He credits a City & State event for acquainting him with nonprofit organizations that led to his involvement in volunteer work. He currently serves as treasurer of two charities, iCouldBe and Special Citizens Futures Unlimited.
At Marks Paneth, Estersohn works exclusively with nonprofits, including cultural and human services organizations, schools and private institutions to strategize and oversee audits.
Since the coronavirus pandemic hit, he says response efforts now take up half or more of his workday where he’s spent much of this year focused on relief programs, securing PPE and keeping operations sustainable. He says the resulting economic crisis has been one of the easier things to deal with amid looming health and safety concerns.
“Working with nonprofits makes (staying motivated) easy – the past year speaks to how much we need the nonprofit sector,” he says. “What makes it all worth it is working with clients who are really solving these problems and tackling them on a day-to-day basis.”
Director of Communications, Volunteer New York!
From film production, to publishing, to graphic design, Tony Fasciano’s journey to the nonprofit world is no ordinary one.
After he co-founded Hand Fashioned Media LLC, a creative studio and consultancy agency specializing in writing, design and digital publishing, Fasciano got his MFA and broke into filmography, where he produced and wrote a short film that premiered at the 2010 Tribeca Film Festival.
After a series of creative ventures, Fasciano returned to his hometown in Westchester and was hired at Volunteer New York! following the company’s rebrand.
In the nearly seven years he has been there, Fasciano largely expanded the organization’s social media footprint and has spearheaded, created and designed various campaigns including VNY’s most successful Giving Tuesday campaign and its 9/11 community action day.
“I’ve had the most tremendous opportunity to shape and build a brand whose initiative is to do good and use the power of volunteerism to come together to build safe communities and to just be a beacon of volunteerism and light in our community,” he says.
While Fasciano is responsible for all of VNY’s communications, he also does graphic design, production and strategy for the company.
He’s humbled by the tremendous increase in volunteer interest he has witnessed in the past year. “It’s easy to forget that this is why organizations like this exist,” he says. “When people are looking to serve and need an efficient way to support … we’re here to provide that.”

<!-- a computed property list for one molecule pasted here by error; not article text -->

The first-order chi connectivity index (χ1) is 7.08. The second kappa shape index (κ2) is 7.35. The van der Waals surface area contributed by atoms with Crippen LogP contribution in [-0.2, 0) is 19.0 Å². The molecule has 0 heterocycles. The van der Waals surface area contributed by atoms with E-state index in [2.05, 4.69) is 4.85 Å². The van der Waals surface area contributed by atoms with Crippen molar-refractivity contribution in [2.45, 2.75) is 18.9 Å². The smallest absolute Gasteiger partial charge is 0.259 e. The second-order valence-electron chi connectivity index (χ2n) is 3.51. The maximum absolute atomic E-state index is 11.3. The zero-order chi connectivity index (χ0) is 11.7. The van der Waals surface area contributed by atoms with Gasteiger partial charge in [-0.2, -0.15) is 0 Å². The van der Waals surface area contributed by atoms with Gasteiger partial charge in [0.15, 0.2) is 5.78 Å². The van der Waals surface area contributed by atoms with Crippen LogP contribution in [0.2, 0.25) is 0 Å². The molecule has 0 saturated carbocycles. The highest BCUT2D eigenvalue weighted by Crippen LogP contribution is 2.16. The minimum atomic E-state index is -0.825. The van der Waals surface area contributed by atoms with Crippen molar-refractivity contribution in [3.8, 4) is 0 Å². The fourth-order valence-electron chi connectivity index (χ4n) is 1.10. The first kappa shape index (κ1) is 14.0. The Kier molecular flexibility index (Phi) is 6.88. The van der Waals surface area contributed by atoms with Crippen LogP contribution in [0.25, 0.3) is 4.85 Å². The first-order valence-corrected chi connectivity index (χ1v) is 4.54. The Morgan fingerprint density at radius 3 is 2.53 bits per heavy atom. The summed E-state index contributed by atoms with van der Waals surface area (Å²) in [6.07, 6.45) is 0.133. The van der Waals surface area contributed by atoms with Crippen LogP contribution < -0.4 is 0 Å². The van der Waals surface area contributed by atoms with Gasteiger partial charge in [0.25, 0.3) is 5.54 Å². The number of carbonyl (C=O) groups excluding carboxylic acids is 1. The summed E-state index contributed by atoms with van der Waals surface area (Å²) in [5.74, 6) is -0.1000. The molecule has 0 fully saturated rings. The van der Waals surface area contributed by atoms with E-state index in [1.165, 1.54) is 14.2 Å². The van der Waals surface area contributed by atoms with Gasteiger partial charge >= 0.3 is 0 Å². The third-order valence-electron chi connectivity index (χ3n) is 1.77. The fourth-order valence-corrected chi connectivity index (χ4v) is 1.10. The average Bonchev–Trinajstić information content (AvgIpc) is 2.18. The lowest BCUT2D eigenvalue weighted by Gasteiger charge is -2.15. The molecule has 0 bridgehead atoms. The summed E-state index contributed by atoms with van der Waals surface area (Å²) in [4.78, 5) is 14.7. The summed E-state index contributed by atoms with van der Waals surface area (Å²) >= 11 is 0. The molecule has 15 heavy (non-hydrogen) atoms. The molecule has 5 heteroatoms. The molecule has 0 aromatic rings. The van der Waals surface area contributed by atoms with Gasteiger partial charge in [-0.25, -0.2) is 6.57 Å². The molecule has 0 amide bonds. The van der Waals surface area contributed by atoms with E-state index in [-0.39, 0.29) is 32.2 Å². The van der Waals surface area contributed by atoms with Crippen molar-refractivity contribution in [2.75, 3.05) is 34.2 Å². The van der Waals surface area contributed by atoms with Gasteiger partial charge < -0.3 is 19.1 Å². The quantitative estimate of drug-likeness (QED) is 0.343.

Director of Clinical Services, Cardinal McCloskey Community Services
Jennyfer Garcia is on a mission to cultivate a more equitable, diverse and inclusive picture of mental-health intervention and crisis management.
As a licensed mental health counselor, Garcia’s passion for psychology paved a path for this work early on. After working as an assistant teacher at a babysitting and tutoring agency, Garcia took a job at Cardinal McCloskey working with undocumented, unaccompanied youth and advanced through five different positions in the six years she has been at the social services agency.
Her original job at Cardinal McCloskey was centered around helping more than 300 separated families reunify. “This position is what really hooked me onto Cardinal McCloskey and overall child welfare,” she says. “I really loved that program, not only for the work we did but because it led me to explore the field of foster care.”
As director of clinical services, Garcia currently oversees a group of clinicians paired with foster children, answering to requests for mental health services, crisis intervention, safety planning and risk assessment for suicidal and homicidal children.
She says during the coronavirus pandemic the agency, which has had no gaps in service since the start of the virus, has seen a lot of crisis, suicidal ideation and death that could have been due to COVID-19.
“We’ve assessed over 120 kids in a matter of a year. We’re doing therapy via telehealth and sometimes it's really difficult,” she says. “The work is the same though – it’s always been about finding a solution for a child or a family.”